Since the results of the EU Referendum were announced on Friday, there has been a surge in racist incidents across the country.
In Nottinghamshire the police had received 14 reports of hate crime between Friday and Monday. In Mansfield they say that tensions are being “closely monitored”. (Figures for elsewhere in the region are harder to come by.)
There has always been a level of racially motivated incidents in the UK, widely assumed to be under-reported. However what is happening now seems to both quantitatively and qualitatively different (i.e. there’s more of it and it’s worse). Victims report abuse of a type they haven’t experienced in decades.
This all comes after a deeply divisive campaign. While campaigners briefly tried focussing on the economic arguments (“your boss says vote X”), the “debate” quickly switched to immigration. There were an array of sensationalist claims about Turkey joining the EU and exploitation of the refugee crisis. This was clearly a key factor mobilising the leave vote.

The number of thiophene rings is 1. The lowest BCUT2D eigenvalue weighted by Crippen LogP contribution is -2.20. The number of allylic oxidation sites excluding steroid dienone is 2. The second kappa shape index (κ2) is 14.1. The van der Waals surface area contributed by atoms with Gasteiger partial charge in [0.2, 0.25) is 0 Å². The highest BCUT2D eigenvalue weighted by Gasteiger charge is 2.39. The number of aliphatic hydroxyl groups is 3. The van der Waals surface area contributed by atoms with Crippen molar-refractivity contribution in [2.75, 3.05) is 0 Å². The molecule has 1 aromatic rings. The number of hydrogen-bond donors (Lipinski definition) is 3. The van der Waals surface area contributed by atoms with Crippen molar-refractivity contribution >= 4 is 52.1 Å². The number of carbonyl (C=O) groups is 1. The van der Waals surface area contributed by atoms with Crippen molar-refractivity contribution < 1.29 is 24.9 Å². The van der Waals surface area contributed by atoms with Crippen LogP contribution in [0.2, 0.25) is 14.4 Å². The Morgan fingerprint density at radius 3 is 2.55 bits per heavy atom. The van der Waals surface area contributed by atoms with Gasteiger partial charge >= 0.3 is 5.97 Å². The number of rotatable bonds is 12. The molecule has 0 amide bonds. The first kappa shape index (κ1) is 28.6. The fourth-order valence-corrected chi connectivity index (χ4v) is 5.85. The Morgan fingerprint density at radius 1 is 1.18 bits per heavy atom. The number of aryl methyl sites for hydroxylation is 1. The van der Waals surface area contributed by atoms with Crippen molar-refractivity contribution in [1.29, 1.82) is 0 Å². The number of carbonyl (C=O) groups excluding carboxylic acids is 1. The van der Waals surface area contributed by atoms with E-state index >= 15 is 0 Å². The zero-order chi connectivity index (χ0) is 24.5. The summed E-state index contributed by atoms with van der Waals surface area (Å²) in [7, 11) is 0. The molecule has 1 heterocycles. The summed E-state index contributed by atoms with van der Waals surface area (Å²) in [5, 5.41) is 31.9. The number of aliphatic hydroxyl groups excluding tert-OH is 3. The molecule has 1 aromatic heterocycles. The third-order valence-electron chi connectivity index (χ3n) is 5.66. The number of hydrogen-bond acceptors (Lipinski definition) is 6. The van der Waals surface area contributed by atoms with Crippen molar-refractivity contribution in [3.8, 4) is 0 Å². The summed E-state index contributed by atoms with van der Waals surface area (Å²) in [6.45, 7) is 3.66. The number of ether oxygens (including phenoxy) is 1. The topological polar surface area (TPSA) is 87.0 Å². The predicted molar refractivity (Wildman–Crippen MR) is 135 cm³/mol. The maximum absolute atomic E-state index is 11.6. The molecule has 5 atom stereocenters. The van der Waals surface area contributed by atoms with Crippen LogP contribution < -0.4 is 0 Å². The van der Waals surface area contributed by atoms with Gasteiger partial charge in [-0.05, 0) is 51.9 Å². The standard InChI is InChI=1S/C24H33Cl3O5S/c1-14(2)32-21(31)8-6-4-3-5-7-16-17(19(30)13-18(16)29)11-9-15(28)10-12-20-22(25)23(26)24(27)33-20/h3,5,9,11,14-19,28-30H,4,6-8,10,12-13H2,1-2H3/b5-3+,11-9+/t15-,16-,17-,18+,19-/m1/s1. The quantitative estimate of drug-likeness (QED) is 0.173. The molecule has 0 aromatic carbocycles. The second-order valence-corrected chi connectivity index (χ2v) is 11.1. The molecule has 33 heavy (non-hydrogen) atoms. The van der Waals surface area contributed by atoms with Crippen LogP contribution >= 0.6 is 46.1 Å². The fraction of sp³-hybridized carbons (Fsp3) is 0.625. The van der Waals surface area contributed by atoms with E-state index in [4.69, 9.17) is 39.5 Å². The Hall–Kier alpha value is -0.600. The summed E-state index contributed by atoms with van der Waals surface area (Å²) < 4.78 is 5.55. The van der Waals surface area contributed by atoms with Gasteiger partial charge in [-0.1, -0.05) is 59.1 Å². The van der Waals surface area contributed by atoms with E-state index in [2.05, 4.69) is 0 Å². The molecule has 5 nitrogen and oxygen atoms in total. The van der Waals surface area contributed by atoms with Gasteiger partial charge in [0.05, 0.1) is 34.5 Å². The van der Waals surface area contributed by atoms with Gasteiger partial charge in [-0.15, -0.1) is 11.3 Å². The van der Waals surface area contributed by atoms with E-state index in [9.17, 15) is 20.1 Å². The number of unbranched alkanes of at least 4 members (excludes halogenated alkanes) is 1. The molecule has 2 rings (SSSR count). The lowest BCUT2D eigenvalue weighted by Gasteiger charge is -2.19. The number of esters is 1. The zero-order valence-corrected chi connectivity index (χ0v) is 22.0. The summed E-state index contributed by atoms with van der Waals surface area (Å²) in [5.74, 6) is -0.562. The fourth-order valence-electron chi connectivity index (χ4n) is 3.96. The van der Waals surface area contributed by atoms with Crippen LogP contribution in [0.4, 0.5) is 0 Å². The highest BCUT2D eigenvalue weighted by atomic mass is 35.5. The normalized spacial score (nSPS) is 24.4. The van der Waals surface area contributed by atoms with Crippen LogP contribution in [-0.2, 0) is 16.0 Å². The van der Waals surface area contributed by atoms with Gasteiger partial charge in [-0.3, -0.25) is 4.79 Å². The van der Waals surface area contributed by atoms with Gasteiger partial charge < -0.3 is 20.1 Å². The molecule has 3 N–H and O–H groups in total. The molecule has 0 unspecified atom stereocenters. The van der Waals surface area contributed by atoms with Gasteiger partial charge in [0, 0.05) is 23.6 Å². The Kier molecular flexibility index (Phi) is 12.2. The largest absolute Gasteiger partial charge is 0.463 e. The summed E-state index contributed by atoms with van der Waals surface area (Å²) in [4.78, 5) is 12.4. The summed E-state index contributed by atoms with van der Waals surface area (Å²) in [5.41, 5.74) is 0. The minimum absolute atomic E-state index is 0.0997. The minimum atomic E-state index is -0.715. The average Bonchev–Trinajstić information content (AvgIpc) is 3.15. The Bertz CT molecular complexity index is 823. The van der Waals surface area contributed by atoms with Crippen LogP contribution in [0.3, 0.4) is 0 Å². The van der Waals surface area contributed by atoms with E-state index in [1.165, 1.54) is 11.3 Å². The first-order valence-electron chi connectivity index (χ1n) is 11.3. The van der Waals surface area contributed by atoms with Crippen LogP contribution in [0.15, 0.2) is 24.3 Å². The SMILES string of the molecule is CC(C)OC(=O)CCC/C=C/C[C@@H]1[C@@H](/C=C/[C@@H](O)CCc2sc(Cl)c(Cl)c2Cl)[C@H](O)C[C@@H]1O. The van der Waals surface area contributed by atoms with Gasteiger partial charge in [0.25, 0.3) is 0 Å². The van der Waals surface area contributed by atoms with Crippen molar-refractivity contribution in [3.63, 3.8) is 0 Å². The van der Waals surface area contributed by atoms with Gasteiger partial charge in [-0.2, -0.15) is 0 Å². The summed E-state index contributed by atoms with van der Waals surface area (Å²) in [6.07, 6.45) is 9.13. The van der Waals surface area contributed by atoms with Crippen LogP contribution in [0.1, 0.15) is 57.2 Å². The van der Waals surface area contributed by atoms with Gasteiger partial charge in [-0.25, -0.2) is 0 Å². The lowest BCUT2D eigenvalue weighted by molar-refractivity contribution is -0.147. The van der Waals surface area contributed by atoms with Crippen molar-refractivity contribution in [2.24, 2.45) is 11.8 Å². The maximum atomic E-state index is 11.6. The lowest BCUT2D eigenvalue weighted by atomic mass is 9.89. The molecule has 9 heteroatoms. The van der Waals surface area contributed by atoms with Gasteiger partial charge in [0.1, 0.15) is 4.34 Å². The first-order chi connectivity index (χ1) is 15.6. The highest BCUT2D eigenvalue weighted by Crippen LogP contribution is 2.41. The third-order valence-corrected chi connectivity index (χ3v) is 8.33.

This is not too suggest that all 17 million people who voted to leave are racist. They clearly are not. However, a small, racist minority have interpreted the vote as meaning that a majority of people agree with them. We must now prove them wrong.
There is already a movement to challenge this racist surge. On Tuesday evening hundreds of people gathered in Nottingham’s Market Square to call for unity.